Philp has been quoted previously calling the erroneous claims an “honest mistake.” Chief Deputy District Attorney Lisa Kirkman said numerous people were interviewed during the investigation, and the DA could not establish that the Trailhead Group engaged in reckless disregard.
From the DA’s finding: “The legal issue is whether the Trailhead Group acted knowingly or recklessly when the ads were written and sent. Based on a lengthy investigation, it was learned that Trailhead acted negligently and failed to confirm the factual content of the ad. The investigation showed that Trailhead relied on a researcher and did not double check the information provided. There is no evidence in the investigation that anyone at Trailhead acted recklessly or in conscious disregard of the truth or falsity of the statement published.”
Morse, who won the election by a 60-40 margin over Jones, this week accused the Trailhead Group, which was founded by former Gov. Bill Owens and funded by numerous high profile Republicans, of engaging in a “witchhunt” against him.
“Their incompetence was blinded by their mean-spiritedness,” Morse said.
Also in response, Colorado Democratic Party chair Pat Waak has called for the findings of the DAs investigation to be released.
In the meantime, here are excerpts from Scott Gessler’s Oct. 19 letter:
October 19, 2006
I’m writing because tomorrow, a good friend of mine will be criminally charged for political speech. You will likely read about it in the paper. These charges are unconstitutional, and I believe the procedures and investigation have been timed to harm him. Whether you are Republican or not, this should worry you. Political campaigns can get nasty, but one side should not be able to throw the other in jail (or bankrupt him with attorney fees while destroying his reputation).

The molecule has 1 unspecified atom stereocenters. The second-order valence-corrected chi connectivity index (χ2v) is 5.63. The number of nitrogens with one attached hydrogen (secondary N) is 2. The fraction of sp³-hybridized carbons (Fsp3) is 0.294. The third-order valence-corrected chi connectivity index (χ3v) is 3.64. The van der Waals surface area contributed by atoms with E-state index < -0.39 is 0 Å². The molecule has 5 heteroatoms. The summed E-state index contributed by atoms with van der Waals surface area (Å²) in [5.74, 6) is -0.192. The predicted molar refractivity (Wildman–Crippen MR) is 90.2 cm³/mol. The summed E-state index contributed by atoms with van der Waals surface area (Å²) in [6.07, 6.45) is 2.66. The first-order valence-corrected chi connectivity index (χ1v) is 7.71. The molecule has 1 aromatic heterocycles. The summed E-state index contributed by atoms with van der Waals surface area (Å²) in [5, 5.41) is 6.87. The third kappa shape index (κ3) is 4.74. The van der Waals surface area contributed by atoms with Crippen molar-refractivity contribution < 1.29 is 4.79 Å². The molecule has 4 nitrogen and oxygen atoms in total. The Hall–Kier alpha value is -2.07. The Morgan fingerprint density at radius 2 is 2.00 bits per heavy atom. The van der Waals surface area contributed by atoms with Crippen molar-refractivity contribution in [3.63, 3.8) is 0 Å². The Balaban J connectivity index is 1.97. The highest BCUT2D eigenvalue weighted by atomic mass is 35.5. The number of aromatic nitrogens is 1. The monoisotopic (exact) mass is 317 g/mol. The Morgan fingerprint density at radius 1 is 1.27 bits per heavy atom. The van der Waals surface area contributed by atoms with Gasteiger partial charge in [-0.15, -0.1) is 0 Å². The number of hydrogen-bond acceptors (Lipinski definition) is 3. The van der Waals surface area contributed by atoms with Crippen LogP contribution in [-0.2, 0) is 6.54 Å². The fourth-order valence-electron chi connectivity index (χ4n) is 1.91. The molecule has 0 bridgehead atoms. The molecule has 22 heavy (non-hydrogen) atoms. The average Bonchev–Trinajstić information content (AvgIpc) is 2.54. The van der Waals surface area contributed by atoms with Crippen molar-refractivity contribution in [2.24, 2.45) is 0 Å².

I’m obviously angered by this whole situation, but I’ll quickly make my three points.
First, Alan needs help. He is threatened with jail time and bankruptcy. He has retained a criminal attorney (not me), which costs real money. Please help. Yes, I know we’re tired of political contributions, but a person’s liberty is at stake. We cannot let Democrats use the criminal law as a political weapon. The former sheriff filed the complaint, and his law enforcement colleagues are now filing charges. We need to rally on this one, because if we lose we can expect criminal charges against us every time. I know, because I am fighting (even now) meritless campaign finance charges filed against my clients. Now, they’re trying criminal charges.